The plaques and tangles of ALS/PD victims are indistinguishable from those of AD victims. The lesions are concentrated near blood vessels. I will again begin with a review of epidemiological findings.
ALS/PD occurs 2-3 times more commonly in males than females. The disease strikes victims 2-4 decades earlier than AD. The incidence has decreased over the past half-century as the societies where the disease occurs have become westernized.
ALS/PD occurs only at a few distinct locations: the Kii Peninsula on the main body of Japan, some islands of the Mariana archipelago, some villages on southern Guam and some villages in the New Guinea lowlands. Within the New Guinea lowlands it has long been noted that villages on rivers with headwaters in the lowlands are endemic foci of the disease, but those on rivers with headwaters in the mountains are not. We should also note that villages on rivers with co-mingled water are not endemic areas.
As you might imagine, the drinking water at these various sites has been tested for every element and toxin imaginable. It is somewhat high in aluminum but not at toxic levels. Similarly, no toxic fauna or dietary factors have been incriminated.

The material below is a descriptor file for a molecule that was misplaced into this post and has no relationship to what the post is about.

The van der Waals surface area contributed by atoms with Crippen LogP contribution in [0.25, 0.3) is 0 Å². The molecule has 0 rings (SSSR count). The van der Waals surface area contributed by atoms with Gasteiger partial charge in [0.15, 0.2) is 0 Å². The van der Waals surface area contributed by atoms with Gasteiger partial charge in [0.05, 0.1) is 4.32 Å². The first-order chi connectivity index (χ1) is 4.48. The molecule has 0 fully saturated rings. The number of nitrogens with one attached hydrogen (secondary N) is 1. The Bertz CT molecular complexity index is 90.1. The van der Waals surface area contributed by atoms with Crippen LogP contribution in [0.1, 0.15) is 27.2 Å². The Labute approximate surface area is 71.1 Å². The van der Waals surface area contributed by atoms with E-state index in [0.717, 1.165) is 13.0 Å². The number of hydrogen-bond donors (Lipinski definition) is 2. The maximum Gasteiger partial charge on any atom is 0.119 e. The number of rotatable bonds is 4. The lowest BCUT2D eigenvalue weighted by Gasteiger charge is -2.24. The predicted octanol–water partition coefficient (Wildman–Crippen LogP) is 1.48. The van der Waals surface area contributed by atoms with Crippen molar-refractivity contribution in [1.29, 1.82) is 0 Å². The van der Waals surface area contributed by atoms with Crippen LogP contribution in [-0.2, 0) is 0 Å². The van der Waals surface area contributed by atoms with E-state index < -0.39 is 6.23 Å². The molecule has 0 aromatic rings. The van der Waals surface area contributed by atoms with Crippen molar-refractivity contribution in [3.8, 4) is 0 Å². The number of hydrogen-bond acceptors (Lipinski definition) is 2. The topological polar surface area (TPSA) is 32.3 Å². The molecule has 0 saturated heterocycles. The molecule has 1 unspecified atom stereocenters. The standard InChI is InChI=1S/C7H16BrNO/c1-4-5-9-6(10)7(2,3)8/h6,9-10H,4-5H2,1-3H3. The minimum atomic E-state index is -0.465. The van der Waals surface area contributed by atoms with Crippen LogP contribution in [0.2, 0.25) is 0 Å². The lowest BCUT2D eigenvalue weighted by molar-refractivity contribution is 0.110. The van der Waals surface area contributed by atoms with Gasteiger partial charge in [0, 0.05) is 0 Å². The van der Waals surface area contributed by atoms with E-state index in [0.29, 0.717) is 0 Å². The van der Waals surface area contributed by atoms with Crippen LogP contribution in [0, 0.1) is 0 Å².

Can aluminosilicate precipitation account for this? Well, I'll begin with the thesis outlined above by which I've suggested that AD incurs in people with low silicic acid levels who periodically have a surge of aluminum uptake. If this is true, then we could expect a similar fate for a group of people whose baseline is zero blood level of silicic acid and low blood levels of solubilized aluminum. If such a person were to occasionally ingest a substantial quantity of silicic acid, we would expect to see aluminosilicate precipitation in the brain by the same mechanism described above for AD. The ingested silicic acid would readily diffuse throughout all tissues, including the brain, and would precipitate any aluminum that is encountered.